When she entered the hall, the children were all sitting cross-legged on the floor, with their four teachers sitting on chairs, two on either side. They were all talking and giggling and nudging each other, and one boy was throwing rolled-up paper pellets. None of them stopped when Laura came into the room.
‘Simon,’ she said, coldly.
The boy who was throwing paper pellets took no notice.
‘Simon!’ she snapped.
He stopped, and grinned at her. ‘Yes, miss?’
‘Go to the toilet,’ she told him.
‘I don’t need to go, miss.’
‘I don’t care. Go to the toilet, close the door, and stay there until I say that you can come out.’
All the children burst out laughing, including Simon, although his laughter was more uncertain.
‘What makes you think that I’m joking?’ said Laura. ‘Go to the toilet now and stay there, otherwise I will phone your mother and tell her that you’ve been misbehaving and she has to take you home.’
The laughter died away. The children could see by the expression on Laura’s face that she was serious. Simon stood up and stepped over the other children on his way to the door. His eyes were filled with tears and his mouth was turned down in misery.
Once he had gone, Laura said, ‘Listen to me, all of you! There will be no more talking during prayers. Not today, not tomorrow, not ever. There will be no more talking in the corridors. There will be no more running. When you go outside to play, there will be no more shouting and screaming. You have come here to school to learn, and two of the most important things that you are going to learn are good behaviour and respect for your elders. I don’t care what your parents allow you to do at home. That’s none of my business. But here, at St Blandina’s, you will do what you are told. Do you understand that?’
There was silence from the children. Laura could see the teachers giving each other quizzical looks, and Leta shrugging and pulling a face as if to say, ‘Don’t ask me!’
‘Do you understand that?’ Laura repeated.
‘Yes, Miss Miller,’ the children chorused. Some of the younger ones sitting in the front looked completely bewildered, while others looked frightened, and two or three of them gave a little shiver.
‘Right, you can go back to your classrooms now,’ said Laura.
Susan Lawrence put up her hand. She was in charge of the six-year-olds, and had been teaching at St Blandina’s since it first opened.
‘No hymns today, Miss Miller? No prayers?’
‘We’re not singing or showing our devotion to some imaginary deity, thank you,’ said Laura.
‘But – this is a Christian school, isn’t it?’
‘Do you believe in ghosts, Susan?’ asked Laura.
‘Well of course not, but—’
‘Ghosts are imaginary. God is imaginary. We don’t have conversations with ghosts because that would be absurd, and we don’t sing ridiculous songs to God, because that would be equally absurd. These children are here to be educated, not deluded. Now, everybody back to your classrooms!’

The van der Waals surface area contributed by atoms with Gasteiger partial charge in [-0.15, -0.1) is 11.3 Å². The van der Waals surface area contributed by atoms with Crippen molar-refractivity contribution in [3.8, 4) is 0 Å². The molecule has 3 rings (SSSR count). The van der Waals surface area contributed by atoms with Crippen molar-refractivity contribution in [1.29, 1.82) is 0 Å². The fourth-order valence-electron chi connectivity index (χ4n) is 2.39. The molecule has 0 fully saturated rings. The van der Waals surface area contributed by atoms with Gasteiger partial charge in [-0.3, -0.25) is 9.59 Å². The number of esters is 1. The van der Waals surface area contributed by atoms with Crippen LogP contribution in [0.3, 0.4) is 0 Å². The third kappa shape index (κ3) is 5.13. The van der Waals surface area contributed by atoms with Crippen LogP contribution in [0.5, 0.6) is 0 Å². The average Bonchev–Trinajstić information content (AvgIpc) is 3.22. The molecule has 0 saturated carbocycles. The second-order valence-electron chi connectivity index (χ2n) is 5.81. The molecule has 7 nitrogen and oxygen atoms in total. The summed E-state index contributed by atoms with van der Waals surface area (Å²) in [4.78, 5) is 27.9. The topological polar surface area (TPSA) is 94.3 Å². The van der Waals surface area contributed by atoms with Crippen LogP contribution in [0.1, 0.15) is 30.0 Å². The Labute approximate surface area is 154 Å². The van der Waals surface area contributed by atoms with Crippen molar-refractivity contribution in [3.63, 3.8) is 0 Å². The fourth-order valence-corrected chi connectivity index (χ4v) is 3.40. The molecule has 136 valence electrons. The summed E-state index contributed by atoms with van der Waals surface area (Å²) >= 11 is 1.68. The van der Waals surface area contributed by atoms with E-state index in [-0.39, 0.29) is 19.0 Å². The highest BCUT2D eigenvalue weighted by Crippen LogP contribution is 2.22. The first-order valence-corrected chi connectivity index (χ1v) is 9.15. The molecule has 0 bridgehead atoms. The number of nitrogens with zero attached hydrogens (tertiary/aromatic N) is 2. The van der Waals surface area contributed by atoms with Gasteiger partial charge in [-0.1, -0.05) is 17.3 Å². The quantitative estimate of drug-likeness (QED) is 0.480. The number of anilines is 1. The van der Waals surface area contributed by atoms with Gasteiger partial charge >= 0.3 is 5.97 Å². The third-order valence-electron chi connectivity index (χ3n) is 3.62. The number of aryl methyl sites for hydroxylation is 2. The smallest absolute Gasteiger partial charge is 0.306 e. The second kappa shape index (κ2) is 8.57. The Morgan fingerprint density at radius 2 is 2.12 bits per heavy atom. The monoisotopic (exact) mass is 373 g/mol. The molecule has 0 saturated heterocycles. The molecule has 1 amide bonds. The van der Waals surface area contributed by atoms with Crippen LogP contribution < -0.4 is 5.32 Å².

She clapped her hands and all the children stood up and filed in silence out of the room, some of them glancing at her worriedly. What had happened to the warm and smiling head teacher who had led them yesterday in singing ‘Jesus Wants Me for a Sunbeam’ and ‘Arky Arky’? Most of the children had never been spoken to so harshly in their lives and Laura could tell by the way that some of the older ones were smirking that they thought she had been play-acting. Well, they would soon find out.
At 10:30, Natasha Bell knocked at Laura’s office door. Natasha was a small, shy young woman who looked after the nursery class. She was pale and plump but quite pretty, with her hair always twisted up in a bun. The four-year-olds all loved her.
‘I’m just going for my doctor’s appointment now,’ she said, cautiously.
Laura carried on typing for a few moments, but then she looked up and said, ‘What doctor’s appointment?’
‘The one I told you about yesterday, Miss Miller. For my IVF treatment.’
‘Did you? How long are you going to be?’
‘The rest of the day, as I told you.’
‘So who’s going to be taking care of your class?’
Natasha gave her an awkward smile. ‘Well, you are. You said you would. You said it wouldn’t be a problem.’
‘Are you sure I said that?’ Laura’s fingers were still poised over her keyboard, as if she were determined to continue writing her letter.
‘I’ve had to wait three months for this appointment,’ Natasha told her. She was beginning to sound desperate. ‘If I miss this one, I don’t know when I’ll be able to get another.’
‘So you want a baby?’ said Laura. ‘I would have thought you were heartily sick of small children by now. Sick to the back teeth.’
‘Please, Miss Miller. My husband’s come to collect me and he’s waiting outside.’
Laura looked at the screen of her laptop for a moment, and then she switched it off and closed it. ‘Very well. I can’t have you thinking that I’m an ogress, can I? Who’s looking after the little darlings at the moment?’
‘Gemma’s keeping an eye on them for me. She’s given her own class some colouring to keep them out of mischief.’
Laura stood up. Natasha was disturbed to see that she looked much taller than usual, and even though she had her back to the window, and the light was behind her, her face seemed different, with a chin that was broader and squarer, and with much smaller eyes. She was still wearing her brown tweed coat, and Natasha felt like asking her if she was feeling the cold, but she was in such a strange and prickly mood that she decided not to.
Natasha left; and Laura trudged upstairs. There were two classrooms on the first-floor landing – the nursery class and the seven-year-olds. Laura had arranged it like that so that the older children could be asked to help with the infants whenever it was necessary – like taking them to the toilet, which they needed with irritating frequency.
Gemma Watts was standing in front of the children when Laura came in, singing ‘The Wheels on the Bus Go Round and Round’. Most of the children were joining in, although two or three of them were staring blankly at nothing at all and picking their noses, and a ginger-haired boy was standing on his chair and waving his arms from side to side as if he were conducting the singing.
‘Thank you, Gemma,’ said Laura. ‘I think we’ve had enough of this cats’ chorus. You can go back to the Sevens now.’